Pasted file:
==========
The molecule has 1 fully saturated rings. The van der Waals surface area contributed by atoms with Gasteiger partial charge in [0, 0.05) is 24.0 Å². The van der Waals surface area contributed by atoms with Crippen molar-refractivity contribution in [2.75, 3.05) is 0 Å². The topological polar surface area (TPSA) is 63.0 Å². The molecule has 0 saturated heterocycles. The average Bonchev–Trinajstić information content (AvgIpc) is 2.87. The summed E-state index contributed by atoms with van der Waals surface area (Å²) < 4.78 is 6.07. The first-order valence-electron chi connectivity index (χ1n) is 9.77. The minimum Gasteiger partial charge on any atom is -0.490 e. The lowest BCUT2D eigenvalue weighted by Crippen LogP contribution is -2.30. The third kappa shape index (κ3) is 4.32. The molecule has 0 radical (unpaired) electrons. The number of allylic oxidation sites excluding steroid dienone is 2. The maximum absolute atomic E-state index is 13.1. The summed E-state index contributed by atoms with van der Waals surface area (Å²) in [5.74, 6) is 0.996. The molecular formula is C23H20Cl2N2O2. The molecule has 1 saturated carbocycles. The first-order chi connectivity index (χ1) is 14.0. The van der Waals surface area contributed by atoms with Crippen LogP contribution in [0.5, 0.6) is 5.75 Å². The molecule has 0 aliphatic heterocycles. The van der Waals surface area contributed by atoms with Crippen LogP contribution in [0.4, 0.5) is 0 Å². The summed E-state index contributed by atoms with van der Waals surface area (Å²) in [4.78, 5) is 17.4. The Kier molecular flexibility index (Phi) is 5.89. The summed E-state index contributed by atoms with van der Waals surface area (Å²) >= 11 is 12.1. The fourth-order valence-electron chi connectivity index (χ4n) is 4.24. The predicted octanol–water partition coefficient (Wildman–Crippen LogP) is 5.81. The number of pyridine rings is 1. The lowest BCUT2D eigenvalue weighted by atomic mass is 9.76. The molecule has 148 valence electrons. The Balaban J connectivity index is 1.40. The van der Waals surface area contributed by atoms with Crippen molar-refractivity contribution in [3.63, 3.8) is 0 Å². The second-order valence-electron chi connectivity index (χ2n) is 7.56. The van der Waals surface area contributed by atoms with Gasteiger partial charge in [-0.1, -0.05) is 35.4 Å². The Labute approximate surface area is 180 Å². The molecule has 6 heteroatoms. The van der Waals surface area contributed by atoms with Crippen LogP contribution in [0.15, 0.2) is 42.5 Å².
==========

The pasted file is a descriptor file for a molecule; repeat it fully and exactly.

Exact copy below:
The molecule has 1 fully saturated rings. The van der Waals surface area contributed by atoms with Gasteiger partial charge in [0, 0.05) is 24.0 Å². The van der Waals surface area contributed by atoms with Crippen molar-refractivity contribution in [2.75, 3.05) is 0 Å². The topological polar surface area (TPSA) is 63.0 Å². The molecule has 0 saturated heterocycles. The average Bonchev–Trinajstić information content (AvgIpc) is 2.87. The summed E-state index contributed by atoms with van der Waals surface area (Å²) < 4.78 is 6.07. The first-order valence-electron chi connectivity index (χ1n) is 9.77. The minimum Gasteiger partial charge on any atom is -0.490 e. The lowest BCUT2D eigenvalue weighted by Crippen LogP contribution is -2.30. The third kappa shape index (κ3) is 4.32. The molecule has 0 radical (unpaired) electrons. The number of allylic oxidation sites excluding steroid dienone is 2. The maximum absolute atomic E-state index is 13.1. The summed E-state index contributed by atoms with van der Waals surface area (Å²) in [5.74, 6) is 0.996. The molecular formula is C23H20Cl2N2O2. The molecule has 1 saturated carbocycles. The first-order chi connectivity index (χ1) is 14.0. The van der Waals surface area contributed by atoms with Crippen LogP contribution in [0.5, 0.6) is 5.75 Å². The molecule has 0 aliphatic heterocycles. The van der Waals surface area contributed by atoms with Crippen LogP contribution in [0.4, 0.5) is 0 Å². The summed E-state index contributed by atoms with van der Waals surface area (Å²) in [4.78, 5) is 17.4. The Kier molecular flexibility index (Phi) is 5.89. The summed E-state index contributed by atoms with van der Waals surface area (Å²) >= 11 is 12.1. The fourth-order valence-electron chi connectivity index (χ4n) is 4.24. The predicted octanol–water partition coefficient (Wildman–Crippen LogP) is 5.81. The number of pyridine rings is 1. The lowest BCUT2D eigenvalue weighted by atomic mass is 9.76. The molecule has 148 valence electrons. The Balaban J connectivity index is 1.40. The van der Waals surface area contributed by atoms with Crippen molar-refractivity contribution in [3.63, 3.8) is 0 Å². The second-order valence-electron chi connectivity index (χ2n) is 7.56. The van der Waals surface area contributed by atoms with Gasteiger partial charge in [-0.1, -0.05) is 35.4 Å². The Labute approximate surface area is 180 Å². The molecule has 6 heteroatoms. The van der Waals surface area contributed by atoms with Crippen LogP contribution in [0.15, 0.2) is 42.5 Å².